As shown in the above diagram, the resolution to this third issue is to create Messaging Platforms that resonate within each level of customer with whom you are engaged.  I’m sure this makes complete sense to you since different levels of professionals care about different issues.  The starkest example is shareholder value.  Sure everyone in a company should care about increasing shareholder value.  And most CXOs are very focused on doing so.  However, when a middle manager is in a weekly staff meeting with his or her manager I doubt the topic of increasing shareholder value comes up every week because they have a job to get done.  If it is an IT Staff member they are quite busy worrying about keeping up with their project load, pleasing internal users and staying within corporate IT standards.  As you can see the point is simple, play to your audience and your audience contains a few different levels of interest.  When you move away from “one size fits all” messaging and better target your messages to your audience you connect better with the individuals you need to influence.  Final Approver VPs are no longer turned off by the speeds and feeds / feature speak they are not interested in hearing.  And likewise technologist / Evaluators are not turned off by benefit statements about how great the macro level changes are going to be for their company and shareholders.  Instead you are speaking the right level of language addressing the unique areas of acute pain each layer involved in the buying cycle is experiencing.

My company has produced award winning messaging and message platforms for clients in the past and we continue to be very active with our Messaging Service.  We typically focus on the following four levels and create a unique Message Platform for each level of customer in the buying hierarchy.  Here is an example in ascending order of responsibility:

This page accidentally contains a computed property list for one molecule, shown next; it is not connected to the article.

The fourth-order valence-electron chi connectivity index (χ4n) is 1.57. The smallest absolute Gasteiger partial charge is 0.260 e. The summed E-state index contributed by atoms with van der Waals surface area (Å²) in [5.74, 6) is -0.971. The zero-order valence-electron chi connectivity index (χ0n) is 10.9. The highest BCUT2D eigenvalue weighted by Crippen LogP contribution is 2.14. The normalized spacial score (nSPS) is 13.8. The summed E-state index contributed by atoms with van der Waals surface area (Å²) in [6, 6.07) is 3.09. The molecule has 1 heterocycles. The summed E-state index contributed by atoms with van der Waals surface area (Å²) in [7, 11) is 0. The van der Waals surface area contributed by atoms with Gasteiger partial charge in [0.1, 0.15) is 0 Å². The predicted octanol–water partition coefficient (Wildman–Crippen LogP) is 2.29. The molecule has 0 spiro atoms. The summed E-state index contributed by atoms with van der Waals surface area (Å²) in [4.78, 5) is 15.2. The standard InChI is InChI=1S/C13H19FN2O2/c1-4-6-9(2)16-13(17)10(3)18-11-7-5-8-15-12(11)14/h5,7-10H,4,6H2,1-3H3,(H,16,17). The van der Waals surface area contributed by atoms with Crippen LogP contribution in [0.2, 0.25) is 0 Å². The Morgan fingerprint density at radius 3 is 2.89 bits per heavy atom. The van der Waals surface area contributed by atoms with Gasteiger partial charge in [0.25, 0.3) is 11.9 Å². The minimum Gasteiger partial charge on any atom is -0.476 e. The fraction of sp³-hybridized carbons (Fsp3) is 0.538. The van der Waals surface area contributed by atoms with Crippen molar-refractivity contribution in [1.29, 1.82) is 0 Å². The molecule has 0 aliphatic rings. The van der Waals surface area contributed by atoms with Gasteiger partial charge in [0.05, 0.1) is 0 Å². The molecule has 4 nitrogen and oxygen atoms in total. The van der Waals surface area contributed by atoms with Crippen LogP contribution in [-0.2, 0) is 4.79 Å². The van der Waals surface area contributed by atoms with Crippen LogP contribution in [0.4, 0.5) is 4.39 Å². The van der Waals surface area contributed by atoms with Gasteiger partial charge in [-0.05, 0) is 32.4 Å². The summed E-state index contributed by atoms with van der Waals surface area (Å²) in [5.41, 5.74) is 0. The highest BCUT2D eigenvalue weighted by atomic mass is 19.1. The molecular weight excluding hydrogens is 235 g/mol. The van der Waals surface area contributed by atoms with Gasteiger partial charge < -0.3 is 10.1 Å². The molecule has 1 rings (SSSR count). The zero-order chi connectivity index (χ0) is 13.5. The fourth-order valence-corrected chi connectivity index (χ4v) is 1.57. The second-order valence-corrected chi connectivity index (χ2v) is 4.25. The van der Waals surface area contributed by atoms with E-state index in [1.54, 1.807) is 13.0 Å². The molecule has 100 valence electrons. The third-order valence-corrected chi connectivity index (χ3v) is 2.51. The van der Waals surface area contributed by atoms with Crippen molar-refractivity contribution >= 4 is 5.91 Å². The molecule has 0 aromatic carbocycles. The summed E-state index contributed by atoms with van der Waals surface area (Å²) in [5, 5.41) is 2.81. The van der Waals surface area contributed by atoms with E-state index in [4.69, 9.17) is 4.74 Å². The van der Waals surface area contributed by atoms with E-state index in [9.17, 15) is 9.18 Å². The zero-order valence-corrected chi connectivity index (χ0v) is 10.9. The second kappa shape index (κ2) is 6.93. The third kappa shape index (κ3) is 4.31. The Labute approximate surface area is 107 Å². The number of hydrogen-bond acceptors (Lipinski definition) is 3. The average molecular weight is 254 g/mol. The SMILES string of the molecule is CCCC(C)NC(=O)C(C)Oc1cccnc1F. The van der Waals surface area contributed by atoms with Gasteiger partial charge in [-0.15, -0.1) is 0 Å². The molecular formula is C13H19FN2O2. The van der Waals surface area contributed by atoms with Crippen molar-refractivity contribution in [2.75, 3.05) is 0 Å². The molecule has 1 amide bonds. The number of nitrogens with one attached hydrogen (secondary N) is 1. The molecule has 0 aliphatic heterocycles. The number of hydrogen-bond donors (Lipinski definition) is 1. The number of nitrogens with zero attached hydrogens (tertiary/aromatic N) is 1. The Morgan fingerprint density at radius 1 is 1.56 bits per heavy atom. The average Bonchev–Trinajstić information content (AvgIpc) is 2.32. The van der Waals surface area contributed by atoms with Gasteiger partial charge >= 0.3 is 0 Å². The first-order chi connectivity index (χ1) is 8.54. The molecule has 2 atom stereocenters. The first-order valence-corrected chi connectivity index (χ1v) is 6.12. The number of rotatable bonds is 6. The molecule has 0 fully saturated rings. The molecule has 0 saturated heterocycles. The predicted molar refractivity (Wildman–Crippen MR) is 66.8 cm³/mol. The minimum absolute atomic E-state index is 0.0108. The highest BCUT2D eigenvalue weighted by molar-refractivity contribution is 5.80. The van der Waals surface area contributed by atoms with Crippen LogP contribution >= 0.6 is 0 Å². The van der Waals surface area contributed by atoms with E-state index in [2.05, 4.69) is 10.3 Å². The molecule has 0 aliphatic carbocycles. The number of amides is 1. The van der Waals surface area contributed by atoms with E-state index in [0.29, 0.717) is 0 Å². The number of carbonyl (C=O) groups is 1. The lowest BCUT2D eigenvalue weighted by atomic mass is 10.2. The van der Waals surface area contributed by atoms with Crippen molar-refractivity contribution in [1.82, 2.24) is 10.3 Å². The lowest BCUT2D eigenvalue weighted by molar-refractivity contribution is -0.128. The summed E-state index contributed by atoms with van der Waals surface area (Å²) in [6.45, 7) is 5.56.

1. The Evaluator. (Staff)

2. The Evaluator’s Manager aka the Recommender. (Manager or Director)

3. The Recommender’s Manager aka the Decision Maker. (Director or VP)

4. The Decision Maker’s Manager aka the Approver. (VP or CXO)

If the individuals you need to influence are a mix of business and IT customers, we would also include platforms to cover everyone.  It depends on what you are selling.  i.e. if you are only selling to IT then your message platforms would only cover the IT hierarchy.  If you are selling to the business side with IT as an Evaluator then both business and IT platforms are needed.

When completed, Message Platforms serve as a “living” guide for all future sales and marketing content.

Anyone can do this, however, since my company has extensive experience that has led to a deep understanding of the interest levels, areas of importance and language of enterprise business and IT customer hierarchies, we excel at it.  If your company needs assistance in this area we would welcome the opportunity to help.

For those companies who are just starting out and have limited budget, I suggest you take a stab at it yourself.  Here’s how:  Start by creating two platforms; the Evaluator and the Decision Maker.  On each platform net out the areas of acute pain you believe each level cares most about and then map your features and benefits against each pain point. Add how your product is unique from the competition and you’re off to a good start.  Then take each of these one page Message Platforms and use them as the guideline when producing sales & marketing content.  If the content is well written, brief/concise and on point for each level you are communication with then you will have demonstrated higher credibility through your communication than many of your competitors.

 

Good selling!

 

Dave